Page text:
Back during the 1950s, an editor of Muscle Power magazine was once asked by a reader what he considered to be the greatest feat of strength ever performed. The editor responded to the subscriber's question by giving honorable nominations to Peter Cortese, who did a one-arm deadlift with TRIPLE body weight, and to Norb Schemansky, who did a clean and jerk with DOUBLE body weight. However, neither of these two mighty lifts stood as the greatest in the mind of the editor. The muscle writer explained,
“There is one feat which stands out in memory most. It concerns Doug Hepburn, who a few hours after he had traveled several thousand miles from Vancouver to New York, went with us to a local gym. Engaged in conversations with us, he noted a dumbbell on the floor. It was an unwieldy, poorly balanced, plate loading bell, covered with dust from lack of use. Doug walked over to it, placed his powerful hand on the bar, raised it to his shoulders in more of a curl than a clean and pressed it above head in good military fashion, replacing the weight without comment on the ground. Only after he was told that the weight was 165 POUNDS . . . or a new world's record in the one arm military press, did he offer any comment. He said, ‘I thought the darn thing felt a little heavy!’ We nominate this as the greatest feat we have ever seen.”
Doug Hepburn was the first person to officially bench press 500 pounds (Reg Park was second). Hepburn also set a world record with a 440-pound two hand press from a rack. Both of these incredible lifts helped solidfy the contention that the big man from Vancouver was “The World's Strongest Man.”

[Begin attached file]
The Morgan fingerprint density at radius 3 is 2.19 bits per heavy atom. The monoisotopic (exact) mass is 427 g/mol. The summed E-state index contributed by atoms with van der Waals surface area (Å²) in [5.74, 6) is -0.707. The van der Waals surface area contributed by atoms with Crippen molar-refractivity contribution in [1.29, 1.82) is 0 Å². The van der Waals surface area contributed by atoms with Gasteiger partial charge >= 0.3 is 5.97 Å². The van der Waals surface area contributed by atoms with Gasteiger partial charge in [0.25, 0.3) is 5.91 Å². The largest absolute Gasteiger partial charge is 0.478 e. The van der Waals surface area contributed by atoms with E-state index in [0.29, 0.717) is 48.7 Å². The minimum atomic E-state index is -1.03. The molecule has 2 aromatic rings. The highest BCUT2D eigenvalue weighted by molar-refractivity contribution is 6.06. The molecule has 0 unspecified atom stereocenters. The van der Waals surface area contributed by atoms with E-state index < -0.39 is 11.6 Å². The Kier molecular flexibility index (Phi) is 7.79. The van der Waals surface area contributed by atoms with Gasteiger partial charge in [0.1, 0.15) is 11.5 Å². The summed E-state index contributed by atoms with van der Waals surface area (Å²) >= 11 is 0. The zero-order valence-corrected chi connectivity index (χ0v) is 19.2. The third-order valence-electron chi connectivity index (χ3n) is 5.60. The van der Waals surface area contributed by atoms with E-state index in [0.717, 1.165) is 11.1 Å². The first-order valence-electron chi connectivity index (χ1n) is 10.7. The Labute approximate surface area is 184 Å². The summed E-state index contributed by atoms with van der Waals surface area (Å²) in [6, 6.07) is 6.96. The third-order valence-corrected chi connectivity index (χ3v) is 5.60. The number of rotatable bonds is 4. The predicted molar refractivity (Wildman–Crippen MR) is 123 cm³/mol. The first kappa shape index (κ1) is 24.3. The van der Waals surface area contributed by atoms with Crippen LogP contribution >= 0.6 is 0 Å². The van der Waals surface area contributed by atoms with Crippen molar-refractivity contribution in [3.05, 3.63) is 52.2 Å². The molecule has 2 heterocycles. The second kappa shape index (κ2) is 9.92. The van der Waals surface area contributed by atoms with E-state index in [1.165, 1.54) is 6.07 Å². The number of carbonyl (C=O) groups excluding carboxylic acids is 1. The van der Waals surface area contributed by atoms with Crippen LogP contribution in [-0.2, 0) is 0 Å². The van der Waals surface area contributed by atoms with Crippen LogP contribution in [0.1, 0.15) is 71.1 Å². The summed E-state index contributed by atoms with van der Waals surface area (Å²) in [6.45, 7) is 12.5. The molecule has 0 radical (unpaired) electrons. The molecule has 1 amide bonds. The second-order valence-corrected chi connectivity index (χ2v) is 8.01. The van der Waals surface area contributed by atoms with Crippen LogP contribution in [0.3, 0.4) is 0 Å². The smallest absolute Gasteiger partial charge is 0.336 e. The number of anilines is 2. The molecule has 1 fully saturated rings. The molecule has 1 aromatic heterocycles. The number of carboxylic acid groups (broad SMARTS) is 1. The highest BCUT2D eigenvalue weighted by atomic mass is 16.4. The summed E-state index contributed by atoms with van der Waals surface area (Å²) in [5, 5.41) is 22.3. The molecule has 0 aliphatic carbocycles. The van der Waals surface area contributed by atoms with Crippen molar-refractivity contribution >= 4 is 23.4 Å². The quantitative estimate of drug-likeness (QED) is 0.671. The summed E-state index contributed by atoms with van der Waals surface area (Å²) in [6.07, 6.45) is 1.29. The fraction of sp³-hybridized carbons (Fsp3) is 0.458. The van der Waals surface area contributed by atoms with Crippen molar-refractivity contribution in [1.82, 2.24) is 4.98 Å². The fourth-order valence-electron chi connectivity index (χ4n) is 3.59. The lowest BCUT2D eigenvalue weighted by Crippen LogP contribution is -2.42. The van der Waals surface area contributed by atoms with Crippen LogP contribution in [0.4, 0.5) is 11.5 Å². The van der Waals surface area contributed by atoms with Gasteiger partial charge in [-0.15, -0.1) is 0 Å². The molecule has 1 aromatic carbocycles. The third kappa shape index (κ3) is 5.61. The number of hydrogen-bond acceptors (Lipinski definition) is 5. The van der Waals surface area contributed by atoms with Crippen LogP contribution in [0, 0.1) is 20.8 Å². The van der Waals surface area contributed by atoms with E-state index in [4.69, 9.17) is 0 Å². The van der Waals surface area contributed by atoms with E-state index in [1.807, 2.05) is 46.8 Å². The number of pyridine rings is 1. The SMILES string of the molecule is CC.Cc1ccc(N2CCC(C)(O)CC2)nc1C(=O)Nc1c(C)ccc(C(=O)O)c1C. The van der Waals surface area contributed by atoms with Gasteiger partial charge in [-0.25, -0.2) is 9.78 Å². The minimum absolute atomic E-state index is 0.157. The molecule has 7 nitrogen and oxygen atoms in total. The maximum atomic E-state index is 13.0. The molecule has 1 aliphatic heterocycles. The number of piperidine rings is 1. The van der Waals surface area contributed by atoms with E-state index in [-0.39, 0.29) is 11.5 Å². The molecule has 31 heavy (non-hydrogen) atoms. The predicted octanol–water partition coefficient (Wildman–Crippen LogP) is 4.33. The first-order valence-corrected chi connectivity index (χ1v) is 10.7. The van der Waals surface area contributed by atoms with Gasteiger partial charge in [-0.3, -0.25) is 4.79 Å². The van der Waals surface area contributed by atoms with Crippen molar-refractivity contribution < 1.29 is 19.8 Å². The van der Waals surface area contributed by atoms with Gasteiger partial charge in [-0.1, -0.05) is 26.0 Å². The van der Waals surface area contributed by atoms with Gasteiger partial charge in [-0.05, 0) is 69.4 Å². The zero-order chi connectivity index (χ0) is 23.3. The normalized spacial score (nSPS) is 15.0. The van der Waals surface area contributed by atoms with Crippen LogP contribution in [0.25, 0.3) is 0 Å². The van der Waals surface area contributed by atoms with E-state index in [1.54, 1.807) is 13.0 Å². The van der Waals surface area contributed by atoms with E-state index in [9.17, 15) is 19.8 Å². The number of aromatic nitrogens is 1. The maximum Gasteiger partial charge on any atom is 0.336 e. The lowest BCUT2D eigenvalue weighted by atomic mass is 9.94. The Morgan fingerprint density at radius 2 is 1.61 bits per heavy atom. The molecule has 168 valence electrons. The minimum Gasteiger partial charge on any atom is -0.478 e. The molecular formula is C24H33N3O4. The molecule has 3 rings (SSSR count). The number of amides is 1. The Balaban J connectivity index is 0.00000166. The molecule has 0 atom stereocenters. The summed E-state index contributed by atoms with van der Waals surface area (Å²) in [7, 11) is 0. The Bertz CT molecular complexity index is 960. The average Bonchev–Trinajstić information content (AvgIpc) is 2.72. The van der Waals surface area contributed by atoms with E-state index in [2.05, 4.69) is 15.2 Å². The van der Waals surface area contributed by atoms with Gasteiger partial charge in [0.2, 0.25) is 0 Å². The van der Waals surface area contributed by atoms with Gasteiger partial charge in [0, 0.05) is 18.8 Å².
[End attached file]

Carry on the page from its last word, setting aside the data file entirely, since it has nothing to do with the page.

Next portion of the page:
The strength writer's recollection of Hepburn's 165-pound dumbbell press left me in awe. However, in my opinion Hepburn's 440-pound rack press ranks as the greatest exhibition of strength in the history of the Iron Game. Consider these facts. He pressed this enormous weight without the aid of drugs, without a lifting belt, without a lifting suit, without support wraps, and with only a very slight back bend. I could be wrong, but I doubt that any other lifter, past or present, could match that incredible demonstration of pure strength.
Although Hepburn practiced many different exercises over his training career, he found that he gained strength and size fastest when he concentrated on just six basic movements: the squat, the standing press, the bench press, the barbell curl, the dead lift, and the barbell row. In addition, Hepburn credited his practice of the one-arm dumbbell press for helping him develop tremendous overhead strength. See Doug Hepburn and the One Arm Press to learn more about this secret weapon for building pressing power.
Yours in strength and health,